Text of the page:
A preliminary model of human–animal relationships in the zoo

Source: Applied Animal Behaviour Science, vol 109, issue 2 - 4, 2008
The concept of the human-animal relationship (HAR) is widely used in farm animal research to describe the outcome of the different qualities and quantities of interaction between stockpersons and the animals in their care.
Thus, negative, positive or neutral HARs may result from the effect of mostly negative (e.g. rough handling), neutral (e.g. no handling) or positive (e.g. gentle handling) interactions. In this paper the concept is applied to zoo animals in an attempt to provide a model not only of HARs between zoo animals and keepers, but also between zoo animals and unfamiliar people, primarily the visiting public. Behavioural responses of animals to zoo visitors are inconsistent both within and between taxa, and the history of interactions the individual animal has experienced, and hence the HARs it has developed, may be one of the variables that leads to this inconsistency. The model starts, like the farm animal models, with the animals’ fear of humans, which is itself dependent upon species. The subsequent history of interactions the animal experiences, both with familiar and unfamiliar people, then determines the animal's HAR, which in turn influences the way the animal responds to people. There are currently insufficient data to test the model, but predictions of the model are identified here which could be used to test it.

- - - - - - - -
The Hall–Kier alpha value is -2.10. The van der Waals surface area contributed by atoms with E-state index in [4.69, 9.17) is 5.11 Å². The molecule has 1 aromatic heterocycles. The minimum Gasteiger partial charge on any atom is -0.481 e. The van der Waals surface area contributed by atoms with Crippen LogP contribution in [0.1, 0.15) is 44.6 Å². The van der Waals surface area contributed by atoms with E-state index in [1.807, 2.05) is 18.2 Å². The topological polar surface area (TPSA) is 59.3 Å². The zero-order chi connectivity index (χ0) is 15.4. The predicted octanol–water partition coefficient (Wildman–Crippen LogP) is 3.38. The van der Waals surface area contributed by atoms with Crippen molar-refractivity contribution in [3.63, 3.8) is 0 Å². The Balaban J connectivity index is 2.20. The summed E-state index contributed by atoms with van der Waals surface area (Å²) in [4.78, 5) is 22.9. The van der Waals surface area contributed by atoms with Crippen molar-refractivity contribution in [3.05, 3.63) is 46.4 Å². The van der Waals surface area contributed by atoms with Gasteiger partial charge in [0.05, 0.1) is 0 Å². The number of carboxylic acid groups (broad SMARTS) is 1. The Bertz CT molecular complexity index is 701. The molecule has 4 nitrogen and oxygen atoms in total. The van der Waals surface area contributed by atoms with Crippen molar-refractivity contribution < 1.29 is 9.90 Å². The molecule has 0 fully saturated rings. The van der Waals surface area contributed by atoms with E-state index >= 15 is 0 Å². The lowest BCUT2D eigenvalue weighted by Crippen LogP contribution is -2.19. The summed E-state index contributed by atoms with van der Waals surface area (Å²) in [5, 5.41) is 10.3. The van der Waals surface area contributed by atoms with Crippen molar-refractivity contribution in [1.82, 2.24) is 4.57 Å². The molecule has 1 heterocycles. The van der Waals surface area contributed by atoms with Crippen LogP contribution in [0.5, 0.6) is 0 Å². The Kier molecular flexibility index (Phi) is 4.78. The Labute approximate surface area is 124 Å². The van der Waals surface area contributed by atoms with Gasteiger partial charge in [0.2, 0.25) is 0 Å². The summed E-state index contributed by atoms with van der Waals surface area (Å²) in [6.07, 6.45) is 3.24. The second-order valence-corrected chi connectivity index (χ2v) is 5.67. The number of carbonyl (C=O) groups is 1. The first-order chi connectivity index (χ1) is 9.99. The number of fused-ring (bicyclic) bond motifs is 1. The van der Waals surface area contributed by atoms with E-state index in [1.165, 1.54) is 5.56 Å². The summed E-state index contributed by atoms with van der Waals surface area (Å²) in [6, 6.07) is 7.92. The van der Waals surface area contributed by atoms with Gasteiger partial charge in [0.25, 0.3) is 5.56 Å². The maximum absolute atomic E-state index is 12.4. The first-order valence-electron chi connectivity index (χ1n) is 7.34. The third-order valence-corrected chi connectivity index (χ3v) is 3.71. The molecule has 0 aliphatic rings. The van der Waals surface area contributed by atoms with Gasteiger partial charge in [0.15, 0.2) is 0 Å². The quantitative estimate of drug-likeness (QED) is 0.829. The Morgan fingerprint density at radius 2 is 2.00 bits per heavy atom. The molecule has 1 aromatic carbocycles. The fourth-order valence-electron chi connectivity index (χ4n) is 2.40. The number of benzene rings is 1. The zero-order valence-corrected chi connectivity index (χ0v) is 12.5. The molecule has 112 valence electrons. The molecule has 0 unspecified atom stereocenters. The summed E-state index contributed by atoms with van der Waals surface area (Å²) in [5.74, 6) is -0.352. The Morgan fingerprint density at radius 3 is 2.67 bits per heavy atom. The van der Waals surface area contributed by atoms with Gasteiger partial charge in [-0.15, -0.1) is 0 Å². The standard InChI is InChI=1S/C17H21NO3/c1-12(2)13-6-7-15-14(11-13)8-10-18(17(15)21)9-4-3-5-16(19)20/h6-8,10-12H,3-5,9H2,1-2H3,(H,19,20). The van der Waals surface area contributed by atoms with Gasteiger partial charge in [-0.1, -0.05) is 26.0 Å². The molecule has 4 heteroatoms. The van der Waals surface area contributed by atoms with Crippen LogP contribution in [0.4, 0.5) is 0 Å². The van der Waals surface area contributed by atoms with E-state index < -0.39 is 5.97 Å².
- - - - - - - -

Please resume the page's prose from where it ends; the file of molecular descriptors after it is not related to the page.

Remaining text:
Title: A preliminary model of human–animal relationships in the zoo.

Author: G . Hosey